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Beijing asks parents to register second child

International Desk |
Update: 2010-08-29 22:09:42
Beijing asks parents to register second child

Beijing: Beijing has urged parents to register the birth of their second child before Nov 1 -- if they don`t, they will be liable to pay fines, a media report said Monday.

China`s family planning policies encourages urban residents to limit their family size to one child.

Families who register their second child now will face minimal fines, while those who fail to inform about the newborns will get no government benefit to raise them, China Daily reported.

"However, the revised penalties will be less than usual fines, which were often eight or nine times the average annual household income," said Xi Kaili, spokesperson for the Beijing Municipal Commission of Population and Family Planning. Unregistered children will also lose citizenship.

According to the Beijing Statistics Bureau, the average annual wage in the capital last year was 30,000 yuan ($4,413). The minimum penalty for breaking the policy is 90,000 yuan.

"The circumstances have been rare for authorities to fine families by the minimum penalty, except in cases of families in extreme difficulty," said Xi.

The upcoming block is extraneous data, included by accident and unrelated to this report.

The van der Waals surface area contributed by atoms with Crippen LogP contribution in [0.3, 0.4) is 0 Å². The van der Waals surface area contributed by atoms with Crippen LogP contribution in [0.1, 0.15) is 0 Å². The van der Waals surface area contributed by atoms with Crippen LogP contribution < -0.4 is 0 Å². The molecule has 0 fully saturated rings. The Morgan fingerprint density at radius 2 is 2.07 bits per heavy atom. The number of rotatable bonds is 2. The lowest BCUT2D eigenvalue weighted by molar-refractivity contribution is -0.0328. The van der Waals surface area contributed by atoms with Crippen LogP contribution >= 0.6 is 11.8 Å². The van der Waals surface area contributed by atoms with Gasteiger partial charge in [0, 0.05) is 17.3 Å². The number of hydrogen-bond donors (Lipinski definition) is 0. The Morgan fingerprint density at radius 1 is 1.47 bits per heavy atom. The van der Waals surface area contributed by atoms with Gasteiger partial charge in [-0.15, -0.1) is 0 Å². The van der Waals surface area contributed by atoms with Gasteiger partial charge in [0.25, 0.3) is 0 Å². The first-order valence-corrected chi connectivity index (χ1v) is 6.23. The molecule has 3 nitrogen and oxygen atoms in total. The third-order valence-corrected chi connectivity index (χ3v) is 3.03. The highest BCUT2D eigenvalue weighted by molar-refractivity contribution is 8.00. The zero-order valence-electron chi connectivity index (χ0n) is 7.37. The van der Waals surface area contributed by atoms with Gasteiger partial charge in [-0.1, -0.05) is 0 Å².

Last year, around 100,000 babies were born in the capital but officials have said the real number may be much higher because some parents have had more than their single child permitted under the rules but have not reported the births to authorities to avoid penalties.

Beijing is encouraging people to register their unregistered children as part of the nationwide census that is held every 10 years and is being carried out this year.

Hou Donghai, a Beijing resident from the suburban Yanqing county, who was born as the second child in her family in 1986, said fewer people are breaking the rules these days.

Her family was fined 500 yuan in 1986 for violating the policy. The penalty since then has become much more severe.

An official with the Beijing Bureau of Statistics said most parents who break the rules in the capital are either migrants or people who can afford the penalties.

"I haven`t encountered an excess child in my neighbourhood for years," said the official, requesting anonymity.

BDST: 1730 HRS, August 30, 2010

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